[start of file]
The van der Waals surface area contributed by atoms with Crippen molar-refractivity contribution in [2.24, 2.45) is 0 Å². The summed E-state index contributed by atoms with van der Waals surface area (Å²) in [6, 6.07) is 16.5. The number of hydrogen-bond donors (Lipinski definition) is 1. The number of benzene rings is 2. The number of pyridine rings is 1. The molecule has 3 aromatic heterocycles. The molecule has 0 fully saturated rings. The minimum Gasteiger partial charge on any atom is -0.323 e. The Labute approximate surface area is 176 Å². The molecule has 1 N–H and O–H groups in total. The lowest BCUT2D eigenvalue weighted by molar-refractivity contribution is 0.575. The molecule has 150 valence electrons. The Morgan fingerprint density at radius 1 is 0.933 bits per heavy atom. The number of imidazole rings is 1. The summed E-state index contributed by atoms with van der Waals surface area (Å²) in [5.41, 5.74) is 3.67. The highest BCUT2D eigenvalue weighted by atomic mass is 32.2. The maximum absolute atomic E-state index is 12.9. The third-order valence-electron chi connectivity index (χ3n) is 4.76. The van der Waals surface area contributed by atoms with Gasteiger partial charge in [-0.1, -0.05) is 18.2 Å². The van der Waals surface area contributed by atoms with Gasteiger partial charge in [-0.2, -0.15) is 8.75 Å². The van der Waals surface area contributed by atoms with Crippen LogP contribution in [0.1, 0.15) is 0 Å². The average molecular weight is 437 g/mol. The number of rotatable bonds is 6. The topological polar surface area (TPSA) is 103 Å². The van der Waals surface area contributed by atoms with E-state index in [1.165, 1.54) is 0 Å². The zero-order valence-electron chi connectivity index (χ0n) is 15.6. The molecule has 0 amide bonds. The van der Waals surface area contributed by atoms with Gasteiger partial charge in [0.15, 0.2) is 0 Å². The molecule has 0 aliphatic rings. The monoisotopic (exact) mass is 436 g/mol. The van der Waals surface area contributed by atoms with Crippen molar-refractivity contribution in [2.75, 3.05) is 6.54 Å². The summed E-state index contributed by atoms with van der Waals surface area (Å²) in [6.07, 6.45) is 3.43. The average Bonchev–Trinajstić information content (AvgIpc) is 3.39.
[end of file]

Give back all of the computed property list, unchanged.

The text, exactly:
The van der Waals surface area contributed by atoms with Crippen molar-refractivity contribution in [2.24, 2.45) is 0 Å². The summed E-state index contributed by atoms with van der Waals surface area (Å²) in [6, 6.07) is 16.5. The number of hydrogen-bond donors (Lipinski definition) is 1. The number of benzene rings is 2. The number of pyridine rings is 1. The molecule has 3 aromatic heterocycles. The molecule has 0 fully saturated rings. The minimum Gasteiger partial charge on any atom is -0.323 e. The Labute approximate surface area is 176 Å². The molecule has 1 N–H and O–H groups in total. The lowest BCUT2D eigenvalue weighted by molar-refractivity contribution is 0.575. The molecule has 150 valence electrons. The Morgan fingerprint density at radius 1 is 0.933 bits per heavy atom. The number of imidazole rings is 1. The summed E-state index contributed by atoms with van der Waals surface area (Å²) in [5.41, 5.74) is 3.67. The highest BCUT2D eigenvalue weighted by atomic mass is 32.2. The maximum absolute atomic E-state index is 12.9. The third-order valence-electron chi connectivity index (χ3n) is 4.76. The van der Waals surface area contributed by atoms with Gasteiger partial charge in [-0.1, -0.05) is 18.2 Å². The van der Waals surface area contributed by atoms with Gasteiger partial charge in [-0.2, -0.15) is 8.75 Å². The van der Waals surface area contributed by atoms with Crippen LogP contribution in [0.1, 0.15) is 0 Å². The average molecular weight is 437 g/mol. The number of rotatable bonds is 6. The topological polar surface area (TPSA) is 103 Å². The van der Waals surface area contributed by atoms with E-state index in [1.165, 1.54) is 0 Å². The zero-order valence-electron chi connectivity index (χ0n) is 15.6. The molecule has 0 amide bonds. The van der Waals surface area contributed by atoms with Gasteiger partial charge in [0.15, 0.2) is 0 Å². The molecule has 0 aliphatic rings. The monoisotopic (exact) mass is 436 g/mol. The van der Waals surface area contributed by atoms with Crippen molar-refractivity contribution in [2.75, 3.05) is 6.54 Å². The summed E-state index contributed by atoms with van der Waals surface area (Å²) in [6.07, 6.45) is 3.43. The average Bonchev–Trinajstić information content (AvgIpc) is 3.39.